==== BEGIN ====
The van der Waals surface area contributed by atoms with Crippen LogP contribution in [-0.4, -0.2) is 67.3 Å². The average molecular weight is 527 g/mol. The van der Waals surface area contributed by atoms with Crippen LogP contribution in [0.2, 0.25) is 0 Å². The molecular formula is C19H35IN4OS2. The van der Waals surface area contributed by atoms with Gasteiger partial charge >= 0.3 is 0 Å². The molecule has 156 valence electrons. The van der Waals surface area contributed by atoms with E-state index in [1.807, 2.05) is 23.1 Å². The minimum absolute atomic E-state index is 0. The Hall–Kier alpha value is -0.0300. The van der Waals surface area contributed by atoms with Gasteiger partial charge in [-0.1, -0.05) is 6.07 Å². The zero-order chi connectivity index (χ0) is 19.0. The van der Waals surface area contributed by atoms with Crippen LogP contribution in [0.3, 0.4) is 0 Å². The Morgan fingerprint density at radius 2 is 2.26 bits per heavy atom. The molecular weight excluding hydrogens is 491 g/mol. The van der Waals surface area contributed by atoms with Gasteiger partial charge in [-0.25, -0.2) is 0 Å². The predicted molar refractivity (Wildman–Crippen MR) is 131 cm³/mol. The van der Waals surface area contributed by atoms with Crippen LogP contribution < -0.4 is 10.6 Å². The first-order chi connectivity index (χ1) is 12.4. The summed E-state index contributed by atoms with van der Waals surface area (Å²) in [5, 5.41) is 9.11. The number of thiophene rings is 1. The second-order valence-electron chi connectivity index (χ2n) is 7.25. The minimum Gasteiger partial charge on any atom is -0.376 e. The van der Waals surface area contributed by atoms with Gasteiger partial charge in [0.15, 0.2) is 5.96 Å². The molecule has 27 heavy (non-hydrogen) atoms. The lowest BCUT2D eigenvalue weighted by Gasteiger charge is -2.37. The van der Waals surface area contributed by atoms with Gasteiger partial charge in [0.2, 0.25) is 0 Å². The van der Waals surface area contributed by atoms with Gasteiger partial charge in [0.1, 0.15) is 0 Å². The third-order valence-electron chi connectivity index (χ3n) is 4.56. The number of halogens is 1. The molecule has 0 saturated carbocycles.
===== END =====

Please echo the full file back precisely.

The van der Waals surface area contributed by atoms with Crippen LogP contribution in [-0.4, -0.2) is 67.3 Å². The average molecular weight is 527 g/mol. The van der Waals surface area contributed by atoms with Crippen LogP contribution in [0.2, 0.25) is 0 Å². The molecular formula is C19H35IN4OS2. The van der Waals surface area contributed by atoms with Gasteiger partial charge >= 0.3 is 0 Å². The molecule has 156 valence electrons. The van der Waals surface area contributed by atoms with E-state index in [1.807, 2.05) is 23.1 Å². The minimum absolute atomic E-state index is 0. The Hall–Kier alpha value is -0.0300. The van der Waals surface area contributed by atoms with Gasteiger partial charge in [-0.1, -0.05) is 6.07 Å². The zero-order chi connectivity index (χ0) is 19.0. The van der Waals surface area contributed by atoms with Crippen LogP contribution in [0.3, 0.4) is 0 Å². The Morgan fingerprint density at radius 2 is 2.26 bits per heavy atom. The molecular weight excluding hydrogens is 491 g/mol. The van der Waals surface area contributed by atoms with Gasteiger partial charge in [-0.25, -0.2) is 0 Å². The predicted molar refractivity (Wildman–Crippen MR) is 131 cm³/mol. The van der Waals surface area contributed by atoms with Crippen LogP contribution < -0.4 is 10.6 Å². The first-order chi connectivity index (χ1) is 12.4. The summed E-state index contributed by atoms with van der Waals surface area (Å²) in [5, 5.41) is 9.11. The number of thiophene rings is 1. The second-order valence-electron chi connectivity index (χ2n) is 7.25. The minimum Gasteiger partial charge on any atom is -0.376 e. The van der Waals surface area contributed by atoms with Gasteiger partial charge in [0.15, 0.2) is 5.96 Å². The molecule has 27 heavy (non-hydrogen) atoms. The lowest BCUT2D eigenvalue weighted by Gasteiger charge is -2.37. The van der Waals surface area contributed by atoms with Gasteiger partial charge in [0.2, 0.25) is 0 Å². The van der Waals surface area contributed by atoms with Gasteiger partial charge in [0.1, 0.15) is 0 Å². The third-order valence-electron chi connectivity index (χ3n) is 4.56. The number of halogens is 1. The molecule has 0 saturated carbocycles.